As mentioned previously in one of our other North Florida series articles, North Florida is rich with cruising grounds and the vast majority of it is accessible through the Intercoastal Waterway (the “ICW”). The ICW provides a unique opportunity for the cruising sailor. You seldom have to worry about favorable weather windows, rarely have to go outside, and if you do not want to motor or sail overnight, there are many off the beaten path, side road type of places that you can stop and recharge for the night.
Another of these places is Fort Caroline and the Roosevelt Area of the Timucuan Ecological and Historic Preserve. If you are on your way to the heart of Jacksonville, Florida, or farther up river to a destination like Green Cove Springs, somewhere on Doctor’s Lake, or if you are on your way out to the ICW north or south, or out the mouth of the St. Johns to further destinations unknown, then Fort Caroline deserves a stop off on the way. Nestled between the Mayport area and the North Dames Bridge, Fort Caroline is better known as the Fort Caroline National Monument. The Fort Caroline area of the park contains a fort, hence the name, that was used by the French when they attempted to occupy the North Florida area for a time until conquered by the Spanish, and all the history that goes along with the area. This particular area is also the headquarters for the Timucuan Ecological and Historic Preserve, which manages numerous parks in the Jacksonville and North Florida area. As such, there are excellent facilities and information about some of the other areas and parks you may want to visit while in the North Florida area.
North Florida may not conform with the general perceptions of the romantic portrayal of Florida, those portrayals of palm trees and exotic resorts. Even though North Florida may contain palm trees, white sand beaches, and beautiful expanses of coastline, there is an additional appeal to North Florida over and above those general perceptions. North Florida’s waterways, especially on the St. Johns River, its tributaries and delta have their own feel to them that is unlike many places in Florida and is certainly different than that of the general landscape of Florida that has been painted by so many people. In North Florida, old live oak and pine forests give way to a dark, and beautiful flowing river, and one that is rich with the history of a state that is an increasingly popular tourist destination. Flat expanses are replaced by subtle, but certain elevation changes; some carved and defined by the river, and others solely a feature of the land. It is more akin to South Georgia, it is clear, it is cool, and it is full of opportunities for anyone who enjoys being outside. Fort Caroline and the Roosevelt area are excellent examples of this unique area.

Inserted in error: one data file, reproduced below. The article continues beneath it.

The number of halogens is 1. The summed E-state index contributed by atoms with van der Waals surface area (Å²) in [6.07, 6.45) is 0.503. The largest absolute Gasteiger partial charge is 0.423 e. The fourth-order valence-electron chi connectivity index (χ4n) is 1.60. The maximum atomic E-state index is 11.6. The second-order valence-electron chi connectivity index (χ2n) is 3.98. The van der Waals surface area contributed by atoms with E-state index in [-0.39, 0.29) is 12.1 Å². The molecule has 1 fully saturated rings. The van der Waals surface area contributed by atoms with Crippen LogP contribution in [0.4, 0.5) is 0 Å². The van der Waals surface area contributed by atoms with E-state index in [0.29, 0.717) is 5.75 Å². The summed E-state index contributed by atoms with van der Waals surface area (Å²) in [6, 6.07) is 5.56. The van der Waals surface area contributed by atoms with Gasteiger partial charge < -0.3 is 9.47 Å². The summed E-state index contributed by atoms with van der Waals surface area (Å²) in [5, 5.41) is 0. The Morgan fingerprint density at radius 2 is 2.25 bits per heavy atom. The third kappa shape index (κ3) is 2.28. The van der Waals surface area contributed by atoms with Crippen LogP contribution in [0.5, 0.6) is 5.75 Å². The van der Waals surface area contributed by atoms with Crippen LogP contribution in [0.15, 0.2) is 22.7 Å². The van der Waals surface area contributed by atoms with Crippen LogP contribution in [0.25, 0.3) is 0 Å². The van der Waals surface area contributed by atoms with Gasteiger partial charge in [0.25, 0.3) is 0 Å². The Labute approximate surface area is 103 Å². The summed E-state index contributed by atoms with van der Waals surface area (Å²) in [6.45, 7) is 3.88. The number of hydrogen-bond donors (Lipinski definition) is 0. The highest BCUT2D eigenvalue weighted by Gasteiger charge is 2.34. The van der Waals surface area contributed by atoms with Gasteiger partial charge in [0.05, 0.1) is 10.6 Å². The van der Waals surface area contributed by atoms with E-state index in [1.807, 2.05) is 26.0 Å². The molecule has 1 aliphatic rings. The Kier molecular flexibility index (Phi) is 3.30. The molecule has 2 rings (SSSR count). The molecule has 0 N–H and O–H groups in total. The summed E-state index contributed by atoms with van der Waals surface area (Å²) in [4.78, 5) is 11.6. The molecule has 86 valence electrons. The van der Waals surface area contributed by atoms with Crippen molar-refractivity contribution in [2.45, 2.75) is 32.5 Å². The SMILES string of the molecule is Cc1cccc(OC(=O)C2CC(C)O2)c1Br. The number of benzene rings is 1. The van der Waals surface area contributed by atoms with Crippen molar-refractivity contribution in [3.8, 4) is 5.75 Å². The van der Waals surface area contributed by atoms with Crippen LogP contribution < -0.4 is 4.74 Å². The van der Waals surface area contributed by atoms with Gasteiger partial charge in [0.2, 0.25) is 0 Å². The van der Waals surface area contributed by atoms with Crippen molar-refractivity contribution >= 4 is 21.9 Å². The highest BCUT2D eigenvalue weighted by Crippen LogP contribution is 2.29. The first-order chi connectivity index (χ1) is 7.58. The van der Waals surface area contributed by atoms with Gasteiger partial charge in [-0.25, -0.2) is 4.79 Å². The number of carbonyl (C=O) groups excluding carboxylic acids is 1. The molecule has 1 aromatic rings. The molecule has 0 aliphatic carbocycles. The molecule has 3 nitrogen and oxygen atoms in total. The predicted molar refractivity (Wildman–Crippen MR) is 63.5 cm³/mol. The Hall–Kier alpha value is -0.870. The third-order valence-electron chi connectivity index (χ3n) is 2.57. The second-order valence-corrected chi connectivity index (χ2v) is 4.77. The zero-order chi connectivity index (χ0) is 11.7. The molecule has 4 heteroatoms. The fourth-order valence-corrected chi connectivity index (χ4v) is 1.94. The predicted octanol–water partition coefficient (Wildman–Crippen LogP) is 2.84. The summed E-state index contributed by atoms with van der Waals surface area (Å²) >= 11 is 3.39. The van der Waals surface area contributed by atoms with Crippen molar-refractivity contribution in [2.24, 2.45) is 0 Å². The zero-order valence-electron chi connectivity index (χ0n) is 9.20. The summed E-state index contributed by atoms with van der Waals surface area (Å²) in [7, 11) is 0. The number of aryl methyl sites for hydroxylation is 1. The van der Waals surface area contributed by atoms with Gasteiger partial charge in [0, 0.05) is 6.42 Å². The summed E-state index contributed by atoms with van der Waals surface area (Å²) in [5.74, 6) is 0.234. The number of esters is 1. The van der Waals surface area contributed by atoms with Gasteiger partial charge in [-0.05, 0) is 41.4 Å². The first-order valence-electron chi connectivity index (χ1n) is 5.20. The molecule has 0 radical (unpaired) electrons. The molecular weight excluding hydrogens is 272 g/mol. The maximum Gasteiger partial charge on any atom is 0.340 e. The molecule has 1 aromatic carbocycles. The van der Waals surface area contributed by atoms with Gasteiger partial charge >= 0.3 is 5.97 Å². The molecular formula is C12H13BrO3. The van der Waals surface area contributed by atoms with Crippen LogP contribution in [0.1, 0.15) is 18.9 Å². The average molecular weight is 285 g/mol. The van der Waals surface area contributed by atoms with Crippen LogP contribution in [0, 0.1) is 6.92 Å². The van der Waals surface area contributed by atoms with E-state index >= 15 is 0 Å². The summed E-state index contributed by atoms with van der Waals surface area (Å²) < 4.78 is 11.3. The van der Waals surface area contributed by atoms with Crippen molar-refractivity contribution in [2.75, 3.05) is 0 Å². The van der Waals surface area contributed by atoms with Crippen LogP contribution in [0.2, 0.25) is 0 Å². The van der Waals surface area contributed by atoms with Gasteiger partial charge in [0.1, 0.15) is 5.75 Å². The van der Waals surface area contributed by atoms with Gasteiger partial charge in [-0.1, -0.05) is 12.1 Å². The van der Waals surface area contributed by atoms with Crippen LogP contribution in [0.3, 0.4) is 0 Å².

If you are coming to Fort Caroline by water you are in luck, because as in many of the preserves and parks on the water on the St. Johns River, there is a more than sufficient dock for a dingy, and perhaps your cruising vessel, depending on the draft of the boat. I do not claim to know the depth of this area, and it may be safer just to anchor near, dingy in and ask the staff whether or not the dock and depth are sufficient to accommodate your vessel. There is no charge for the experience and there is an excellent park with miles of hiking paths in walking distance from Fort Caroline and the dock, known as the Roosevelt Area.
Unless something has changed, Fort Caroline does not offer overnight docking, and while the holding may be good further off the dock, the river is narrow and swift in this area making it a less than ideal, and potentially dangerous place to call your home for the night. There are, however, many cheap and free options further up the river that will be and are addressed in other areas of these series. Some of the safer, free areas depending on the ultimate direction of your destination are:
- The Jacksonville Landing;
- Memorial Park;
- Exchange Club Island;
- Kingsley Plantation and the Fort George River.
Since Fort Caroline is not necessarily an ideal place for stopping off and mooring for the night or a couple days, it is really a day trip area. A good write up of what one can do while there on a day trip can be found here. Even though it may not be the greatest place to stay, it is a fantastic, free area to get out, stretch your legs, get some exercise, enjoy a picnic, and indulge in the rich history of the St. Johns River.